Printed Material

Within the limits of time, budget, sanity, and common sense, you should try to read as much as possible about the subject. Your aim is simple: within a very short time, you want to become, if not an expert in the field, at least a person with a superior knowledge of the subject. Print research can involve scanning databases, checking bibliographies and print sources, and reading books, papers, magazines, trade journals, articles, diaries, letters, and even congressional records and transcriptions of court trials. If material is highly technical, complex, or jargonized, you should get somebody to help you to understand it. Obviously, if you do not understand the material, you won't be able to say anything sensible about it in your film.

Of course, there are problems all along the way. You will often read too much too deeply, making it difficult to isolate the valuable or relevant material. You will get sidetracked by irrelevant but fascinating stories. After a while, however, you will learn to scan and to distinguish the important fact from the obscuring detail. Another problem is that much of the material may be out of date or presented from a biased or self-serving point of view. Take care to check the date of the material and the credentials and background of the writer. When I suspect that the material comes from a highly interested and partisan source (particularly in films of a political or controversial nature), I try to check the biases of the informant as well. I also double-check statistics, remembering the old adage, "There are lies, more lies, and statistics."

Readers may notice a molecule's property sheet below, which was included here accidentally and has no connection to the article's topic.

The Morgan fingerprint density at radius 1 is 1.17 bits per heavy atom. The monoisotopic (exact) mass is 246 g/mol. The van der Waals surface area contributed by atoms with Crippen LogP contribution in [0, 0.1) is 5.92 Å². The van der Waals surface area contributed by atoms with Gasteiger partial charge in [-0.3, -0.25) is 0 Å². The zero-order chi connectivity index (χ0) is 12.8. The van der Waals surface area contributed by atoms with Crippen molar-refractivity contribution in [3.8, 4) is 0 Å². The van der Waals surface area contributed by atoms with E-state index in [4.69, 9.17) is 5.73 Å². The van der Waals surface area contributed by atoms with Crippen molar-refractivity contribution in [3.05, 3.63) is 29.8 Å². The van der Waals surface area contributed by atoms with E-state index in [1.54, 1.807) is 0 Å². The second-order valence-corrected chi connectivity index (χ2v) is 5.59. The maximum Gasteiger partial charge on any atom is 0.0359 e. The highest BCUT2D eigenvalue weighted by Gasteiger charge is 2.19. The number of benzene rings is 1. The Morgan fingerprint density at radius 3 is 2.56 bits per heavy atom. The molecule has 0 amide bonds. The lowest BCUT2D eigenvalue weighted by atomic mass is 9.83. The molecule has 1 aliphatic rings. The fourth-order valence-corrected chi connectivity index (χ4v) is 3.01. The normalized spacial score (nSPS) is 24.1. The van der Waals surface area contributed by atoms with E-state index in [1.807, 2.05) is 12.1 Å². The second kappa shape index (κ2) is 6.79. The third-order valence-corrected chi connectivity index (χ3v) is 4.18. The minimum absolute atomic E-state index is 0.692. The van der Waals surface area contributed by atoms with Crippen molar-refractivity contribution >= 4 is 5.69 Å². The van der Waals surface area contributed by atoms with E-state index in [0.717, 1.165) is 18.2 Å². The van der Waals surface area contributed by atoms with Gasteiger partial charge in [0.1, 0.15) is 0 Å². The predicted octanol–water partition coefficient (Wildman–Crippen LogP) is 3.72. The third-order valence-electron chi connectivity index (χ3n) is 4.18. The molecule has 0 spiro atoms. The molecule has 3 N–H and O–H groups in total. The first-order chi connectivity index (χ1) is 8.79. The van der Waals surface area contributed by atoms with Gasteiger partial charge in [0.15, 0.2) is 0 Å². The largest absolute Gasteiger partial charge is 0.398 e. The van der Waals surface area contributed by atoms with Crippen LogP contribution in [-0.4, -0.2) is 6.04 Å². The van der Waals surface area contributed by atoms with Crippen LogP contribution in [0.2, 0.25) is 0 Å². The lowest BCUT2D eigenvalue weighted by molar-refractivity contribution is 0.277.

There is one point that I think is terribly important, especially in investigatory films, and that is to go back to the original sources for your information. Do not be content with second- or third-hand reports. If you are doing a film on World War I, don't just read a few history books. Instead, start digging out documents, wills, diaries, and contemporary newspaper accounts. If you are doing a film on government policy, you should start digging into official records, state papers, memoranda, and the like. This is not easy, but it is necessary.

Film Making

Film Making

If you have ever wanted the secrets to making your own film, here it is: Indy Film Insider Tips And Basics To Film Making. Have you ever wanted to make your own film? Is there a story you want to tell? You might even think that this is impossible. Studios make films, not the little guy. This is probably what you tell yourself. Do you watch films with more than a casual eye? You probably want to know how they were able to get perfect lighting in your favorite scene, or how to write a professional screenplay.

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